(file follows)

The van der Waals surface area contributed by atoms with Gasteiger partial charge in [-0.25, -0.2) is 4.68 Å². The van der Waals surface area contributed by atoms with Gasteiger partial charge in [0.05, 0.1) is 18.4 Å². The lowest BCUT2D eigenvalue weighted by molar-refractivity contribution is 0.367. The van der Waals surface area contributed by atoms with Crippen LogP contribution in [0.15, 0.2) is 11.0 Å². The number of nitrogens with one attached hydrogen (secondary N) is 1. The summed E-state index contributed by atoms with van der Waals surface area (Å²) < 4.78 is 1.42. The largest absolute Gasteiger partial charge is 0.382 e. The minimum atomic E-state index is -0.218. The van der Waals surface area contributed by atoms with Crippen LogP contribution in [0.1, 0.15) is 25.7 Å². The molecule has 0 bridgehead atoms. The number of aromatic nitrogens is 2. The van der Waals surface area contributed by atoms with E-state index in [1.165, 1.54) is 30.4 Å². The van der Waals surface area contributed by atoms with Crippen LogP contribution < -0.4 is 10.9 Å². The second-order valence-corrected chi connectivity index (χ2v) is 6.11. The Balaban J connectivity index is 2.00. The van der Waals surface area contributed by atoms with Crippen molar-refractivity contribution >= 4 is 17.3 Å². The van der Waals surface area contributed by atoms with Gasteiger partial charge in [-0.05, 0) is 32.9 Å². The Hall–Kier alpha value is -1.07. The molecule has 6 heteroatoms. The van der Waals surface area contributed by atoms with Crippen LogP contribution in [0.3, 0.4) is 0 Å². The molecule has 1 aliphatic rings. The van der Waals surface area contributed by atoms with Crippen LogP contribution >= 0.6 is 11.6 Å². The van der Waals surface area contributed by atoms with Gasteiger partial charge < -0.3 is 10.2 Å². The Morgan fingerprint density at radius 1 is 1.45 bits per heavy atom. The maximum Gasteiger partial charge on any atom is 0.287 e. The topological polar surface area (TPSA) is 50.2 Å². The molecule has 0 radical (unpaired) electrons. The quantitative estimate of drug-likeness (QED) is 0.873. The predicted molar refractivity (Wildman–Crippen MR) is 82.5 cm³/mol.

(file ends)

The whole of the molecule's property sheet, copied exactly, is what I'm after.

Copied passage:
The van der Waals surface area contributed by atoms with Gasteiger partial charge in [-0.25, -0.2) is 4.68 Å². The van der Waals surface area contributed by atoms with Gasteiger partial charge in [0.05, 0.1) is 18.4 Å². The lowest BCUT2D eigenvalue weighted by molar-refractivity contribution is 0.367. The van der Waals surface area contributed by atoms with Crippen LogP contribution in [0.15, 0.2) is 11.0 Å². The number of nitrogens with one attached hydrogen (secondary N) is 1. The summed E-state index contributed by atoms with van der Waals surface area (Å²) < 4.78 is 1.42. The largest absolute Gasteiger partial charge is 0.382 e. The minimum atomic E-state index is -0.218. The van der Waals surface area contributed by atoms with Crippen LogP contribution in [0.1, 0.15) is 25.7 Å². The molecule has 0 bridgehead atoms. The number of aromatic nitrogens is 2. The van der Waals surface area contributed by atoms with E-state index in [1.165, 1.54) is 30.4 Å². The van der Waals surface area contributed by atoms with Crippen LogP contribution < -0.4 is 10.9 Å². The second-order valence-corrected chi connectivity index (χ2v) is 6.11. The Balaban J connectivity index is 2.00. The van der Waals surface area contributed by atoms with Crippen molar-refractivity contribution >= 4 is 17.3 Å². The van der Waals surface area contributed by atoms with Gasteiger partial charge in [-0.05, 0) is 32.9 Å². The Hall–Kier alpha value is -1.07. The molecule has 6 heteroatoms. The van der Waals surface area contributed by atoms with Crippen LogP contribution in [0.3, 0.4) is 0 Å². The molecule has 1 aliphatic rings. The van der Waals surface area contributed by atoms with Crippen LogP contribution >= 0.6 is 11.6 Å². The van der Waals surface area contributed by atoms with Gasteiger partial charge < -0.3 is 10.2 Å². The Morgan fingerprint density at radius 1 is 1.45 bits per heavy atom. The maximum Gasteiger partial charge on any atom is 0.287 e. The topological polar surface area (TPSA) is 50.2 Å². The molecule has 0 radical (unpaired) electrons. The quantitative estimate of drug-likeness (QED) is 0.873. The predicted molar refractivity (Wildman–Crippen MR) is 82.5 cm³/mol.